Understanding human behaviour within the built environment is a complex task that requires a variety of analytic tools. Our urban research focusses on GIS-based socio-economic and spatial analysis, urban scenario testing and place-based field research.
We were commissioned, alongside muf architecture/art and Gort Scott, to develop an urban design framework for Northumberland Park, to enable a resident-led vision for regeneration. Options co-designed with residents will set the case for delivering new and improved homes, social infrastructure, and public realm improvements.
Northumberland Park has suffered both fast and slow violence in recent years; the retracted 2015 Haringey Development Vehicle masterplan that proposed almost whole-sale demolition of the existing council stock, and a subsequent lack of alternatives or meaningful maintenance since. The post-war ‘estate’ contains a high amount of one and two-bed homes, now increasingly unsuitable and over-crowded for its tenants. Exacerbated by baked-in design flaws of the 1960’s blocks, and sometimes dysfunctional urban realm, the area suffers from high rates of crime and anti-social behaviour.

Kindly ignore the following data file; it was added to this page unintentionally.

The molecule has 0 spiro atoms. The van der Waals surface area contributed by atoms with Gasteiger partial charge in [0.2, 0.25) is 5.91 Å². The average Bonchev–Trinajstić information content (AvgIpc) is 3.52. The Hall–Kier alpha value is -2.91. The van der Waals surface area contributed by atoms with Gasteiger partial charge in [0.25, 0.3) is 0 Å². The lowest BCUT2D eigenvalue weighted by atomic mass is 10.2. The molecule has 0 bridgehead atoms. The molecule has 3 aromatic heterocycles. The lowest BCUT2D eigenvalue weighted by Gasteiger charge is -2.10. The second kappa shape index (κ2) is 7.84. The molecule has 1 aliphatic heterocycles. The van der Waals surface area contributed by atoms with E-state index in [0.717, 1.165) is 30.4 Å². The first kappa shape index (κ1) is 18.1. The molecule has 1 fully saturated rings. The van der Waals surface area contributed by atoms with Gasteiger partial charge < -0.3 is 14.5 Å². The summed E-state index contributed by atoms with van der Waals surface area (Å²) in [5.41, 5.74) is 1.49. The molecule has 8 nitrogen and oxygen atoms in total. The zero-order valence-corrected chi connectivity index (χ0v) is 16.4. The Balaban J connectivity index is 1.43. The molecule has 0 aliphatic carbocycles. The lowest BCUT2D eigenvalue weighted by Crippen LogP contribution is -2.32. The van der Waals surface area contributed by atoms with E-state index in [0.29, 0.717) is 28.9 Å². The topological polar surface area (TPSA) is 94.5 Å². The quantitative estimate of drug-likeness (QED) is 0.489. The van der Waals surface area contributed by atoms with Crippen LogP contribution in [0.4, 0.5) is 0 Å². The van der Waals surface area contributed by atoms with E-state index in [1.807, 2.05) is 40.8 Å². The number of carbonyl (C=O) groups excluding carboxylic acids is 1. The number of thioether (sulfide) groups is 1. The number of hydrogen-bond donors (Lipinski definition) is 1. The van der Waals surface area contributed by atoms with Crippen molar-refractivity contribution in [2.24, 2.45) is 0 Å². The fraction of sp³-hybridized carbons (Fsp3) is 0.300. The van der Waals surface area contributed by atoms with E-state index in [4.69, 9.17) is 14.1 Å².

We employed extensive data mapping in order to quantify various quality benchmarks including distribution of building overcrowding, provision of fresh food sources, and accessibility to different types of open space. Combined with intensive field surveys and stakeholder engagement, we identified specific improvements in the movement and open space networks, whilst providing a robust evidence base for the overall regeneration of the estate. The evidence base was integral in connecting resident priorities with global issues across the site, in particular showing the extent of the interventions needed to address both.